Competitive funding:

A competitive/discretionary grant awards funds on the basis of a competitive process.

The applicant must design the proposal, and the funding department will review and rank the proposals. The review procedure gives the department the option to determine which applications best address the program’s purpose and requirements, and are therefore most deserving of funding.

Current competitive grants

For a list of all (current) competitive grants, please visit:

Assistive Technology Act

The Assistive Technology Act makes assistive technology devices and services more available and accessible to individuals with disabilities, and their families. Each state has an Assistive Technology program. Find yours by clicking the link below.

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Special Education – Technology and media services

The purpose of this program is to support children with disabilities by promoting the development, demonstration, and use of technology in the classroom setting.

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Demonstration and training programs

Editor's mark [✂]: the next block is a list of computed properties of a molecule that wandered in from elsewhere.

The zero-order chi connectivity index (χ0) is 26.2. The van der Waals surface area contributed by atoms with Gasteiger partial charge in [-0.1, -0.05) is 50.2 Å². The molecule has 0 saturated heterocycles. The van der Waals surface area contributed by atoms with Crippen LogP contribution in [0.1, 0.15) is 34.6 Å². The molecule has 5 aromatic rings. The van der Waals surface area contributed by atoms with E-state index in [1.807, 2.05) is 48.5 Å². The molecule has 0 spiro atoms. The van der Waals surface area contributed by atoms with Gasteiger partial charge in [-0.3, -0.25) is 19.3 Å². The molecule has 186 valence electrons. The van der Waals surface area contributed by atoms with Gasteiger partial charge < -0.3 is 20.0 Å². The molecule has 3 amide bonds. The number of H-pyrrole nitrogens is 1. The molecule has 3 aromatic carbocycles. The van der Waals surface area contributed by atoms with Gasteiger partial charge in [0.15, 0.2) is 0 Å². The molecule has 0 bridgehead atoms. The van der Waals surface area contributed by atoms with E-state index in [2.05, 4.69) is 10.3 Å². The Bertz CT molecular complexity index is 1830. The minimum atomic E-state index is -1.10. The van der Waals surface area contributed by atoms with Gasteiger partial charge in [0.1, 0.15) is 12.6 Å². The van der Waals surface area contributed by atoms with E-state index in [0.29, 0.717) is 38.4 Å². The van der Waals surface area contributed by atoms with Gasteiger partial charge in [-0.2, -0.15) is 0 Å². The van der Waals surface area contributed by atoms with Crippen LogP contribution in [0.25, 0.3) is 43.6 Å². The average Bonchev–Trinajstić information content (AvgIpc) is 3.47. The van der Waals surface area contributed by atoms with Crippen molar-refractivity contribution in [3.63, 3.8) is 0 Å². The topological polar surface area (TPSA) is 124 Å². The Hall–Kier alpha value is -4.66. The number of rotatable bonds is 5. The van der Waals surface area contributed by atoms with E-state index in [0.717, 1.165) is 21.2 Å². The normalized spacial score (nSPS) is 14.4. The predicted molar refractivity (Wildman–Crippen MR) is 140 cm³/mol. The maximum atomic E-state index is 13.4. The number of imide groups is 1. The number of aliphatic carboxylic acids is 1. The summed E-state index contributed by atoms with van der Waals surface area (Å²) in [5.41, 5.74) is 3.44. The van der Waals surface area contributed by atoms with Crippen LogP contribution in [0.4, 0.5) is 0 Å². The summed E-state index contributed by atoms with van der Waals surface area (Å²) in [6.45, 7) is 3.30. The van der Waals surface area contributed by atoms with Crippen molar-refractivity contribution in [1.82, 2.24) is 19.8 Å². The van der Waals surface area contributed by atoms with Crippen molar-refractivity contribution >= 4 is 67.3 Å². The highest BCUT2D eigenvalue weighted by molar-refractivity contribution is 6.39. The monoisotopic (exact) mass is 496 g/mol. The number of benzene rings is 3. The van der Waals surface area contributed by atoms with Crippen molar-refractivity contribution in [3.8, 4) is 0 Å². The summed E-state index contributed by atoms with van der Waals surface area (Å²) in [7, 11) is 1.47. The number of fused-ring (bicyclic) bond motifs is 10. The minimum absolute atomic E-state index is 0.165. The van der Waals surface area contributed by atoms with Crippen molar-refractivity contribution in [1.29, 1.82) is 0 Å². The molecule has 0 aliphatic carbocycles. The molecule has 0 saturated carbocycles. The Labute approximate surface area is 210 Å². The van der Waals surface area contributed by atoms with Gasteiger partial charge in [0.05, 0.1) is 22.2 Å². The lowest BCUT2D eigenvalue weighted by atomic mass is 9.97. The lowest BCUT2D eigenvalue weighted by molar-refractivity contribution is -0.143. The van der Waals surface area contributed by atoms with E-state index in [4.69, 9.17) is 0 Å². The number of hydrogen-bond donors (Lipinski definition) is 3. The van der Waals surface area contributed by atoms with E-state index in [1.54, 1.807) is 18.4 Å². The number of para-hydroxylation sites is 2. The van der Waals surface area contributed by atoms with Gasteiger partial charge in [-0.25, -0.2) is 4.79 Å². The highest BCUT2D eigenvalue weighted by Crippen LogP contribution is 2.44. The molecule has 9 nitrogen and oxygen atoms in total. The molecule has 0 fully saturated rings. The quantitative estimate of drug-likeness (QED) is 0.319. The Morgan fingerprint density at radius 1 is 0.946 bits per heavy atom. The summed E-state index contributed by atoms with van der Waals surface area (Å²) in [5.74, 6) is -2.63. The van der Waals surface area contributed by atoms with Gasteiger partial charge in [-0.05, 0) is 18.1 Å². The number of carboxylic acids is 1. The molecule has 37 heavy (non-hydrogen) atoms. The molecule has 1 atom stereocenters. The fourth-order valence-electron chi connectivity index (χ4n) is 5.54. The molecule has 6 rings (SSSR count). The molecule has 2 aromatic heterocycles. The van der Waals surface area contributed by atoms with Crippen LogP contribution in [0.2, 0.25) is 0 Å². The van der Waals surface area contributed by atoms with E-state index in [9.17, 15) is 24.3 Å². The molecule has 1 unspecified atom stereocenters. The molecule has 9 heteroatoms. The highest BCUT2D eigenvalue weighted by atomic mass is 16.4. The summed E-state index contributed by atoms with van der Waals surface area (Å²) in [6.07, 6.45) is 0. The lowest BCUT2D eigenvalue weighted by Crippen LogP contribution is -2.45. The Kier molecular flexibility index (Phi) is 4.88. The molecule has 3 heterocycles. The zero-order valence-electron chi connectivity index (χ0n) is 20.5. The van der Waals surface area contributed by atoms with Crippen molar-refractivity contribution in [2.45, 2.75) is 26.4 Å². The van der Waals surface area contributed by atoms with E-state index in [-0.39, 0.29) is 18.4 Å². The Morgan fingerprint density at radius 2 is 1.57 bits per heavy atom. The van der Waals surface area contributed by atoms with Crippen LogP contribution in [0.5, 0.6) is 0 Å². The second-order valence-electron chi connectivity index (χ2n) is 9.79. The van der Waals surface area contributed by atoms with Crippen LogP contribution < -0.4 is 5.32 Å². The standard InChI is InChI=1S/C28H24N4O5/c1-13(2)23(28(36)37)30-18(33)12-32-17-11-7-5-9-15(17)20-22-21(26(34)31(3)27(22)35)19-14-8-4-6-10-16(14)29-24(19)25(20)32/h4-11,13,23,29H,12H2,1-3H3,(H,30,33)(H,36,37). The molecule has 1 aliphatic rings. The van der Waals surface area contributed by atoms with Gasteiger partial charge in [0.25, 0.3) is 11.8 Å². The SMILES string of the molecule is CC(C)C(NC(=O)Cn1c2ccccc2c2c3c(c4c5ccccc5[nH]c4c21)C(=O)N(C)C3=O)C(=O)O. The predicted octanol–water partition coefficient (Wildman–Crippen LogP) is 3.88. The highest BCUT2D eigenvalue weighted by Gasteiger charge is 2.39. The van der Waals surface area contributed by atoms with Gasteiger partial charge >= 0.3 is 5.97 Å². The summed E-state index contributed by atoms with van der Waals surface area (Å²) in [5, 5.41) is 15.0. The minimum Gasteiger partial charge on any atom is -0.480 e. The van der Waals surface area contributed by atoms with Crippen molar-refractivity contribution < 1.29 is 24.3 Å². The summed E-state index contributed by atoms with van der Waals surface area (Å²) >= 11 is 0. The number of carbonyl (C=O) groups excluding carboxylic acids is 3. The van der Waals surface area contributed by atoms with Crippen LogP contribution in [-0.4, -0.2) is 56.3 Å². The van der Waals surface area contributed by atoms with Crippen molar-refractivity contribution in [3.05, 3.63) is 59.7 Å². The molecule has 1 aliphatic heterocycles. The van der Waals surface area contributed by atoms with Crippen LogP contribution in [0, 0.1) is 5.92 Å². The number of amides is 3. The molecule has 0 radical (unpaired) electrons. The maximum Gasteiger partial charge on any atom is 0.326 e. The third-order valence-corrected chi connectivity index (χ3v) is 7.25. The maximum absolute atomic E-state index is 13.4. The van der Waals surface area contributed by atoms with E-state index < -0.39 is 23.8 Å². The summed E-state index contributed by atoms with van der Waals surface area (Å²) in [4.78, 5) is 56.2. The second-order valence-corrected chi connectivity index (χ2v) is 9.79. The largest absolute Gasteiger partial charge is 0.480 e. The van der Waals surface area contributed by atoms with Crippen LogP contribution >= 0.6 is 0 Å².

The program is designed to increase and improve the provision of rehabilitation and other services.

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Impact Aid

This program provides financial support to school districts affected by federal activities. Payments are generally deposited in eligible local educational agencies (LEAs) general fund accounts and are used for basic operating costs within the LEA, including books and supplies.

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School Improvement Grants

School Improvement Grants are awarded to schools on a competitive basis that are in need of improvement (eligible schools must receive Title I, Part A funds).

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Investing in innovation fund (i3)